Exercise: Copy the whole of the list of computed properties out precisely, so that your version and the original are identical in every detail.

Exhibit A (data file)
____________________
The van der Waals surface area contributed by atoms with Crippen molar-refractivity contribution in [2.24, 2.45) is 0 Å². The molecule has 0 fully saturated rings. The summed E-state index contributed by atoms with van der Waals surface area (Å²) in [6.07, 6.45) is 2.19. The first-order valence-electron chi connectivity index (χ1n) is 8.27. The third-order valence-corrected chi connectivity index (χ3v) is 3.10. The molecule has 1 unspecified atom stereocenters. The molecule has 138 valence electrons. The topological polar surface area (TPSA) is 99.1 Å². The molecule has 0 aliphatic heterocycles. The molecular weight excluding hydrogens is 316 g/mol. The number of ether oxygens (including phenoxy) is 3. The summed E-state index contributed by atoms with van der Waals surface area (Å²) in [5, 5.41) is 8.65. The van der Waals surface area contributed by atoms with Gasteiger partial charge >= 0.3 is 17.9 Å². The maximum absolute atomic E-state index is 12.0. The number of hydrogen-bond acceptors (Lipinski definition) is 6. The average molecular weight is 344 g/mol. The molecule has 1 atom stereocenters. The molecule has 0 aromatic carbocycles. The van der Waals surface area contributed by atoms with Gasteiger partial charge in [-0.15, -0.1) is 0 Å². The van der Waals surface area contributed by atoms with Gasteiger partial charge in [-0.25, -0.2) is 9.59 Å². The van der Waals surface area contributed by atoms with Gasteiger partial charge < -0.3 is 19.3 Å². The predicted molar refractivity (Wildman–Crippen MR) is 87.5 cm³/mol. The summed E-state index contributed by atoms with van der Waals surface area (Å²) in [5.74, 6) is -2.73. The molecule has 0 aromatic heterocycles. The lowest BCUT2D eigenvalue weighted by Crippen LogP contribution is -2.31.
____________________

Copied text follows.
The van der Waals surface area contributed by atoms with Crippen molar-refractivity contribution in [2.24, 2.45) is 0 Å². The molecule has 0 fully saturated rings. The summed E-state index contributed by atoms with van der Waals surface area (Å²) in [6.07, 6.45) is 2.19. The first-order valence-electron chi connectivity index (χ1n) is 8.27. The third-order valence-corrected chi connectivity index (χ3v) is 3.10. The molecule has 1 unspecified atom stereocenters. The molecule has 138 valence electrons. The topological polar surface area (TPSA) is 99.1 Å². The molecule has 0 aliphatic heterocycles. The molecular weight excluding hydrogens is 316 g/mol. The number of ether oxygens (including phenoxy) is 3. The summed E-state index contributed by atoms with van der Waals surface area (Å²) in [5, 5.41) is 8.65. The van der Waals surface area contributed by atoms with Gasteiger partial charge >= 0.3 is 17.9 Å². The maximum absolute atomic E-state index is 12.0. The number of hydrogen-bond acceptors (Lipinski definition) is 6. The average molecular weight is 344 g/mol. The molecule has 1 atom stereocenters. The molecule has 0 aromatic carbocycles. The van der Waals surface area contributed by atoms with Gasteiger partial charge in [-0.15, -0.1) is 0 Å². The van der Waals surface area contributed by atoms with Gasteiger partial charge in [-0.25, -0.2) is 9.59 Å². The van der Waals surface area contributed by atoms with Gasteiger partial charge < -0.3 is 19.3 Å². The predicted molar refractivity (Wildman–Crippen MR) is 87.5 cm³/mol. The summed E-state index contributed by atoms with van der Waals surface area (Å²) in [5.74, 6) is -2.73. The molecule has 0 aromatic heterocycles. The lowest BCUT2D eigenvalue weighted by Crippen LogP contribution is -2.31.